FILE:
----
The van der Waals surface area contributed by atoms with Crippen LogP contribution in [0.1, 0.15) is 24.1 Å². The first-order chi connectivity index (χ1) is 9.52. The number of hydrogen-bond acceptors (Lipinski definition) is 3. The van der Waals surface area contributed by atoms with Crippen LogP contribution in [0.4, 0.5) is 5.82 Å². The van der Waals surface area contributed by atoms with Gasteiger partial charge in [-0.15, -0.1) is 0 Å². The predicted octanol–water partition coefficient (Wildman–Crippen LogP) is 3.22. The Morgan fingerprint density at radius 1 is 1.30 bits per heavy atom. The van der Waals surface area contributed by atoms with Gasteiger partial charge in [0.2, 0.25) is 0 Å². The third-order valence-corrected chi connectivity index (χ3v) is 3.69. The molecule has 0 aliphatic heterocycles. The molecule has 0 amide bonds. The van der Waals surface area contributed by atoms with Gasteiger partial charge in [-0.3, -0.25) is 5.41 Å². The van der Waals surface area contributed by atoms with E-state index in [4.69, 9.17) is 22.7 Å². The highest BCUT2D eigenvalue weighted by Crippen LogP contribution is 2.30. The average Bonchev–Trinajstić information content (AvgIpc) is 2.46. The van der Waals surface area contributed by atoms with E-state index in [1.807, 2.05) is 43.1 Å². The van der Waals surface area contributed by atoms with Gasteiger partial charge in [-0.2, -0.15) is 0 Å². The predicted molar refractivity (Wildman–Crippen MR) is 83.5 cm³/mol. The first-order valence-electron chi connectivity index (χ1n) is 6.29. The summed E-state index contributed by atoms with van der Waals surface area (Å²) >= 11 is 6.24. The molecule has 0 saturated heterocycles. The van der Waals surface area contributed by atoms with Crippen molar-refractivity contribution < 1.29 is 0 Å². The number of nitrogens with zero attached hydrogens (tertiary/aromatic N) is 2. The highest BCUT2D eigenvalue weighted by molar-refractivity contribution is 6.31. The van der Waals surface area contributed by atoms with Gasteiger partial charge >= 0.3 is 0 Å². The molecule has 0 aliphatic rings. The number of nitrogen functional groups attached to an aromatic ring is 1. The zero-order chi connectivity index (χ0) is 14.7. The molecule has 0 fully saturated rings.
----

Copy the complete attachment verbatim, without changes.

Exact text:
The van der Waals surface area contributed by atoms with Crippen LogP contribution in [0.1, 0.15) is 24.1 Å². The first-order chi connectivity index (χ1) is 9.52. The number of hydrogen-bond acceptors (Lipinski definition) is 3. The van der Waals surface area contributed by atoms with Crippen LogP contribution in [0.4, 0.5) is 5.82 Å². The van der Waals surface area contributed by atoms with Gasteiger partial charge in [-0.15, -0.1) is 0 Å². The predicted octanol–water partition coefficient (Wildman–Crippen LogP) is 3.22. The Morgan fingerprint density at radius 1 is 1.30 bits per heavy atom. The van der Waals surface area contributed by atoms with Gasteiger partial charge in [0.2, 0.25) is 0 Å². The third-order valence-corrected chi connectivity index (χ3v) is 3.69. The molecule has 0 aliphatic heterocycles. The molecule has 0 amide bonds. The van der Waals surface area contributed by atoms with Gasteiger partial charge in [-0.3, -0.25) is 5.41 Å². The van der Waals surface area contributed by atoms with E-state index in [4.69, 9.17) is 22.7 Å². The highest BCUT2D eigenvalue weighted by Crippen LogP contribution is 2.30. The average Bonchev–Trinajstić information content (AvgIpc) is 2.46. The van der Waals surface area contributed by atoms with E-state index in [1.807, 2.05) is 43.1 Å². The van der Waals surface area contributed by atoms with Gasteiger partial charge in [-0.2, -0.15) is 0 Å². The predicted molar refractivity (Wildman–Crippen MR) is 83.5 cm³/mol. The first-order valence-electron chi connectivity index (χ1n) is 6.29. The summed E-state index contributed by atoms with van der Waals surface area (Å²) >= 11 is 6.24. The molecule has 0 saturated heterocycles. The van der Waals surface area contributed by atoms with Crippen molar-refractivity contribution < 1.29 is 0 Å². The number of nitrogens with zero attached hydrogens (tertiary/aromatic N) is 2. The highest BCUT2D eigenvalue weighted by molar-refractivity contribution is 6.31. The van der Waals surface area contributed by atoms with Gasteiger partial charge >= 0.3 is 0 Å². The molecule has 0 aliphatic rings. The number of nitrogen functional groups attached to an aromatic ring is 1. The zero-order chi connectivity index (χ0) is 14.7. The molecule has 0 fully saturated rings.